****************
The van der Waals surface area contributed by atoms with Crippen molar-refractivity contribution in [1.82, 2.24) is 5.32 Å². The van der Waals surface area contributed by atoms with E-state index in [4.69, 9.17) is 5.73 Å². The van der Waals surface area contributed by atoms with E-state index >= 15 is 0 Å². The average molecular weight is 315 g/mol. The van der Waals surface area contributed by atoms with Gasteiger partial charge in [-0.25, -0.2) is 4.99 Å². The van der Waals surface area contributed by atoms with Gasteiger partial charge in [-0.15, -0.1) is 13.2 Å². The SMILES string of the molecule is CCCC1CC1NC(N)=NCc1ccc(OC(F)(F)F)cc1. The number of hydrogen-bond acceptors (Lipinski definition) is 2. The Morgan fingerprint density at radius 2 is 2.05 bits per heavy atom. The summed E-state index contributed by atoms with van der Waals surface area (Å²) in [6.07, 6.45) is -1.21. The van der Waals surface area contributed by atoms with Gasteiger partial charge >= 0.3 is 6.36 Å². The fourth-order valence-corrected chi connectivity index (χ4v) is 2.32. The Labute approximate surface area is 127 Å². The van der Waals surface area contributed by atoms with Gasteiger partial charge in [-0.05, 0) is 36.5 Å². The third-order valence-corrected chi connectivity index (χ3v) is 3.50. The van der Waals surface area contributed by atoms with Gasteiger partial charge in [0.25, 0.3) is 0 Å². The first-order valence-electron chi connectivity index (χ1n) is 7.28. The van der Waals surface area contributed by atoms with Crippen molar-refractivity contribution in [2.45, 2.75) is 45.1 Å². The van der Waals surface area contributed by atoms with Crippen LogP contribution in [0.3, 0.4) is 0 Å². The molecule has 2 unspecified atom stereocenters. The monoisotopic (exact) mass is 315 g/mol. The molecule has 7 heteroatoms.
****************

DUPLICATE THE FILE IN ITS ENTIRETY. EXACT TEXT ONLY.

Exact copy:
The van der Waals surface area contributed by atoms with Crippen molar-refractivity contribution in [1.82, 2.24) is 5.32 Å². The van der Waals surface area contributed by atoms with E-state index in [4.69, 9.17) is 5.73 Å². The van der Waals surface area contributed by atoms with E-state index >= 15 is 0 Å². The average molecular weight is 315 g/mol. The van der Waals surface area contributed by atoms with Gasteiger partial charge in [-0.25, -0.2) is 4.99 Å². The van der Waals surface area contributed by atoms with Gasteiger partial charge in [-0.15, -0.1) is 13.2 Å². The SMILES string of the molecule is CCCC1CC1NC(N)=NCc1ccc(OC(F)(F)F)cc1. The number of hydrogen-bond acceptors (Lipinski definition) is 2. The Morgan fingerprint density at radius 2 is 2.05 bits per heavy atom. The summed E-state index contributed by atoms with van der Waals surface area (Å²) in [6.07, 6.45) is -1.21. The van der Waals surface area contributed by atoms with Gasteiger partial charge >= 0.3 is 6.36 Å². The fourth-order valence-corrected chi connectivity index (χ4v) is 2.32. The Labute approximate surface area is 127 Å². The van der Waals surface area contributed by atoms with Gasteiger partial charge in [-0.05, 0) is 36.5 Å². The third-order valence-corrected chi connectivity index (χ3v) is 3.50. The van der Waals surface area contributed by atoms with Gasteiger partial charge in [0.25, 0.3) is 0 Å². The first-order valence-electron chi connectivity index (χ1n) is 7.28. The van der Waals surface area contributed by atoms with Crippen molar-refractivity contribution in [2.45, 2.75) is 45.1 Å². The van der Waals surface area contributed by atoms with Crippen LogP contribution in [0.3, 0.4) is 0 Å². The molecule has 2 unspecified atom stereocenters. The monoisotopic (exact) mass is 315 g/mol. The molecule has 7 heteroatoms.